African Talking Drum

Topics: Atlantic slave trade, Slavery, Africa Pages: 2 (783 words) Published: July 15, 2011
The African Talking drum
A celebration of an identity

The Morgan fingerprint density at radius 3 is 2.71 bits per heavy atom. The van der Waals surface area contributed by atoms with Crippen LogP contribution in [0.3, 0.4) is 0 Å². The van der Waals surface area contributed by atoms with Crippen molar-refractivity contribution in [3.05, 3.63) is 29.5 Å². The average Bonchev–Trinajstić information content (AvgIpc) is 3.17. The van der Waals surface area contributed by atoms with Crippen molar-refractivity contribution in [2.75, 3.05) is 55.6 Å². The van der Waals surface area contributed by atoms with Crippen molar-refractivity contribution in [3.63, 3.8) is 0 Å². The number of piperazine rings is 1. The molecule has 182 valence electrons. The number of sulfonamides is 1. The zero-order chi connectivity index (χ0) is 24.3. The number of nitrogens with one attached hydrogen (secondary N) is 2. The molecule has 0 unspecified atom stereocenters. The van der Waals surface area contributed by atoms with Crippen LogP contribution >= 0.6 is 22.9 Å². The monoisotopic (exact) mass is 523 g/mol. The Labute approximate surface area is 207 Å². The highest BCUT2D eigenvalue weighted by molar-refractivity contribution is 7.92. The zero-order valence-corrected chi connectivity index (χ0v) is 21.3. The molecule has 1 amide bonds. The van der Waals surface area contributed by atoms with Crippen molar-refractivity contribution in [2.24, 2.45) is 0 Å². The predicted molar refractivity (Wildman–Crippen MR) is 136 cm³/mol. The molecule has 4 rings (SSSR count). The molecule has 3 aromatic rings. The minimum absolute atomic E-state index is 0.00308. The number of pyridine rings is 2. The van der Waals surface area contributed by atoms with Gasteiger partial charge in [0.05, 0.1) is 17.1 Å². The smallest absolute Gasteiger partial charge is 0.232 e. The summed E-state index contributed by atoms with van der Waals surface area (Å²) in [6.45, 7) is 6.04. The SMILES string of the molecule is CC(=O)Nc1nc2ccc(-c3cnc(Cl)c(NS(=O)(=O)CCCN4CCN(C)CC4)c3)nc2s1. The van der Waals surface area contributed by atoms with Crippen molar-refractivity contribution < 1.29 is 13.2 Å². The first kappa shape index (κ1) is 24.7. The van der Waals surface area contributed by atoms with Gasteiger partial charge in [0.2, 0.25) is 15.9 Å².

In my essay I want to emphasize on the importance of the African Talking drum to the people who were brought to the land of the Americas in chains, and that in those trying and horrible times,a feeling of trying to establish a level of order and dignity amongst themselves helped them establish a strong connection between the African people and their musical instruments most specifically their drums. Deep in the African continent in Sub-Saharan as well as in Western Africa hythms, spiritual dimensions and the order of the universe are not generally separated into compartments in the mind of most people. Traditional African societies acknowledge that the drum has a spirit and character that is clearly observable. It is believed by many African communities that voices of great ancestors are hidden inside the wood of trees so they could be accessed whenever men and women need them. African history has been maintained through an oral tradition. Everywhere, slaves strived to keep the heritage and practice of drums alive. Drums from Cameroon represent various types of African drums. Due to its many peoples and unique geographical location (on the coast, deep in the heart of Africa as well as close to the Sahara), Cameroon is sometimes seen as Africa in miniature. Drums also reflect spiritual, social, ethno-anthropological and artistic perspectives. The historical and cultural significance of drums with regard to the Transatlantic Slave Trade is noteworthy. During the Passage, slaves were encouraged to beat the drum. The hope was that beating the drum would keep their morale as high as possible. But upon arrival in the Americas, beating the drum was forbidden for most slaves. Slave owners were usually fearful of or could not understand the influence that beating the drum had on slaves. Nevertheless, the drum continued its journey, and accompanied black slaves everywhere they went, influencing or creating new...
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